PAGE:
2020 is going to be an important year for our climate, both globally and regionally. This is the year when national leaders from around the world will come together to evaluate their countries’ progress toward meeting the targets set by the Paris Climate Agreement in 2015. In that agreement, the world’s nations committed to “holding the increase in the global average temperature to well below 2°C above pre-industrial levels and pursuing efforts to limit the temperature increase to 1.5°C above pre-industrial levels.”
Though 1.5°C of warming would still lead to serious consequences, it would prevent the catastrophic impacts that are expected from 2°C of global temperature rise. Unfortunately, according to the UN Environment Programme’s (UNEP) recent emissions gap report, the 1.5°C goal of the Paris Agreement is “slipping out of reach.” Global emissions continue to rise and we are currently on track to experience 3°C-5°C of temperature rise by the end of this century.
This year, national leaders will have the opportunity to submit more ambitious plans for how they will reduce their share of global emissions, though they are not required to do so. In 2017, President Trump announced that the U.S. would withdraw from the Paris Agreement and in November 2019 he formally began the process of doing so. This withdrawal cannot legally take effect until after the next presidential election, so with that deadline looming, climate is sure to be a hot topic on the campaign trail this year.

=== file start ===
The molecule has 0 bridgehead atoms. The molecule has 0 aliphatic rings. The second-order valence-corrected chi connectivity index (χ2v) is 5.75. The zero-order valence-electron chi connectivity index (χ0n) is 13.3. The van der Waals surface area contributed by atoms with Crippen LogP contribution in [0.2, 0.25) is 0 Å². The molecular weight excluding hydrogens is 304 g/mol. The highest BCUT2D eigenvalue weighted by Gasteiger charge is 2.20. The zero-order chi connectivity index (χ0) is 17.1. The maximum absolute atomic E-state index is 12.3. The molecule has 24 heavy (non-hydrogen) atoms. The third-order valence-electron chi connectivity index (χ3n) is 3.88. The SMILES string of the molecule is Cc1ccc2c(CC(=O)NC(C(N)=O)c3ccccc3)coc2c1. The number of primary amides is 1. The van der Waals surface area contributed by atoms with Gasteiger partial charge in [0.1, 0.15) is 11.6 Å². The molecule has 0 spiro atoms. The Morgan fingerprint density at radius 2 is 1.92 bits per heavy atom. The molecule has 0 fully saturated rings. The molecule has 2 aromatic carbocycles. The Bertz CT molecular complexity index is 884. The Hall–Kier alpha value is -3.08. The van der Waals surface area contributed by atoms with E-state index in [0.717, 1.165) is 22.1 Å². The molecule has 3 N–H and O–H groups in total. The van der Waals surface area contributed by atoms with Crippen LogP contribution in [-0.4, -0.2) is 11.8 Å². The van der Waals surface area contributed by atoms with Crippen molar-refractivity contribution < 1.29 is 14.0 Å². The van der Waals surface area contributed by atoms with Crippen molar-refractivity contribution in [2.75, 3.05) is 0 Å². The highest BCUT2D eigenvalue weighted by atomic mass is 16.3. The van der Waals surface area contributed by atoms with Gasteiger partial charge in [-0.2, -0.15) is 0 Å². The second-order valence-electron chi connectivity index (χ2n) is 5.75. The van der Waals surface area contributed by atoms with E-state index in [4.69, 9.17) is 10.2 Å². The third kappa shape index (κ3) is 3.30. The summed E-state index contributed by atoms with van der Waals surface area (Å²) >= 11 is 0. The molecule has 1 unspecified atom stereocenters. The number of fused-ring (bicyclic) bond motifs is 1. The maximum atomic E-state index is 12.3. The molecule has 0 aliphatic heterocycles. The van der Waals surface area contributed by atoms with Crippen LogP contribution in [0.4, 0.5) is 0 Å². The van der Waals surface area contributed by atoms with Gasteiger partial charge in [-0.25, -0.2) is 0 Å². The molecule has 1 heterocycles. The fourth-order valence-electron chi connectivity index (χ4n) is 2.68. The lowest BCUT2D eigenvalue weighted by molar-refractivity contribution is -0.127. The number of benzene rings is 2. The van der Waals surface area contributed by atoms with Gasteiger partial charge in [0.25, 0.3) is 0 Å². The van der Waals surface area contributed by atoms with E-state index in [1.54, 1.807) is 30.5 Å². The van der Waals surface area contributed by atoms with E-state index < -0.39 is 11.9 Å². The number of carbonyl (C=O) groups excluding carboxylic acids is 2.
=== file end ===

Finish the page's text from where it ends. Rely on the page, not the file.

For climate progress in our region, 2020 is also a critical year. In June 2019, New York State passed the Climate Leadership and Community Protection Act, which requires that we achieve net-zero greenhouse gas emissions by 2050. The process of figuring out how that target will be met will begin this year.
The Greater Rochester Region has the opportunity to get ahead of other regions and take advantage of the benefits that climate action has to offer. It is clear that clean energy jobs are the future and fossil fuels are not a viable energy source over the long term, so now is the time to invest in workforce development and the implementation of climate solutions that will accelerate our region’s transition to a clean energy economy. For example, by improving the energy efficiency of our buildings and replacing our furnaces with heat pumps, we can reduce energy costs and improve public health. Similarly, by creating a transportation system that allows people to get where they need to go without relying on traditional combustion-engine vehicles, we can improve access to jobs, reduce air pollution, and make our communities more vibrant and resilient.
The opportunities are endless, but taking advantage of them will require careful planning, intentional effort, and significant investment of resources. Some municipalities are making progress toward implementing climate solutions, but fully transitioning to a clean energy economy cannot happen without large-scale regional coordination and cross-sector collaboration. In 2020, therefore, the Rochester People’s Climate Coalition will convene a climate-focused collective impact initiative for our nine-county region where this coordination and collaboration can take place. Any business, government, and community leaders who want to be involved in this process should get in touch with us right away.
Abigail McHugh-Grifa is the Executive Director of the Rochester People’s Climate Coalition.